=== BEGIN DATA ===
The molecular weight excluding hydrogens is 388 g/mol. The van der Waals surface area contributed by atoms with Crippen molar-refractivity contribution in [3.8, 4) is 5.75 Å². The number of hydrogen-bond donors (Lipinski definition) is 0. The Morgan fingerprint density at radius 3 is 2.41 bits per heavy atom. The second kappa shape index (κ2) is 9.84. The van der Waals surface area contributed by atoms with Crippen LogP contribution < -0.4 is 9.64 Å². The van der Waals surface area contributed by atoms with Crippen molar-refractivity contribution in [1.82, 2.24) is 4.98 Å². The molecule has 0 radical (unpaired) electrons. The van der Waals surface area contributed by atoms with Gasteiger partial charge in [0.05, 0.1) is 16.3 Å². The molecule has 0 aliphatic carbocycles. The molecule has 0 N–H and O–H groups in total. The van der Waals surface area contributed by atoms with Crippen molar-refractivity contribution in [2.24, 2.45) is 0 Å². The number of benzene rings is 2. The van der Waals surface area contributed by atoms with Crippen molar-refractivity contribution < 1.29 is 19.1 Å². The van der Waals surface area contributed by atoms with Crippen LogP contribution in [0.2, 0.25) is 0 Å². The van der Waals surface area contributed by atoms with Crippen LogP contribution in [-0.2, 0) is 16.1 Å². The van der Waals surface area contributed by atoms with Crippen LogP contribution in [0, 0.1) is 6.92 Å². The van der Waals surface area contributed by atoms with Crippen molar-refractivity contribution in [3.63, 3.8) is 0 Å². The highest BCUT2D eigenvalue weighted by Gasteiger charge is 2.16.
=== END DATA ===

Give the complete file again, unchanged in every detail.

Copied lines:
The molecular weight excluding hydrogens is 388 g/mol. The van der Waals surface area contributed by atoms with Crippen molar-refractivity contribution in [3.8, 4) is 5.75 Å². The number of hydrogen-bond donors (Lipinski definition) is 0. The Morgan fingerprint density at radius 3 is 2.41 bits per heavy atom. The second kappa shape index (κ2) is 9.84. The van der Waals surface area contributed by atoms with Crippen LogP contribution < -0.4 is 9.64 Å². The van der Waals surface area contributed by atoms with Crippen molar-refractivity contribution in [1.82, 2.24) is 4.98 Å². The molecule has 0 radical (unpaired) electrons. The van der Waals surface area contributed by atoms with Gasteiger partial charge in [0.05, 0.1) is 16.3 Å². The molecule has 0 aliphatic carbocycles. The molecule has 0 N–H and O–H groups in total. The van der Waals surface area contributed by atoms with Crippen molar-refractivity contribution in [2.24, 2.45) is 0 Å². The number of benzene rings is 2. The van der Waals surface area contributed by atoms with Crippen molar-refractivity contribution < 1.29 is 19.1 Å². The van der Waals surface area contributed by atoms with Crippen LogP contribution in [0.2, 0.25) is 0 Å². The van der Waals surface area contributed by atoms with Crippen LogP contribution in [-0.2, 0) is 16.1 Å². The van der Waals surface area contributed by atoms with Crippen LogP contribution in [0, 0.1) is 6.92 Å². The van der Waals surface area contributed by atoms with Crippen molar-refractivity contribution in [3.63, 3.8) is 0 Å². The highest BCUT2D eigenvalue weighted by Gasteiger charge is 2.16.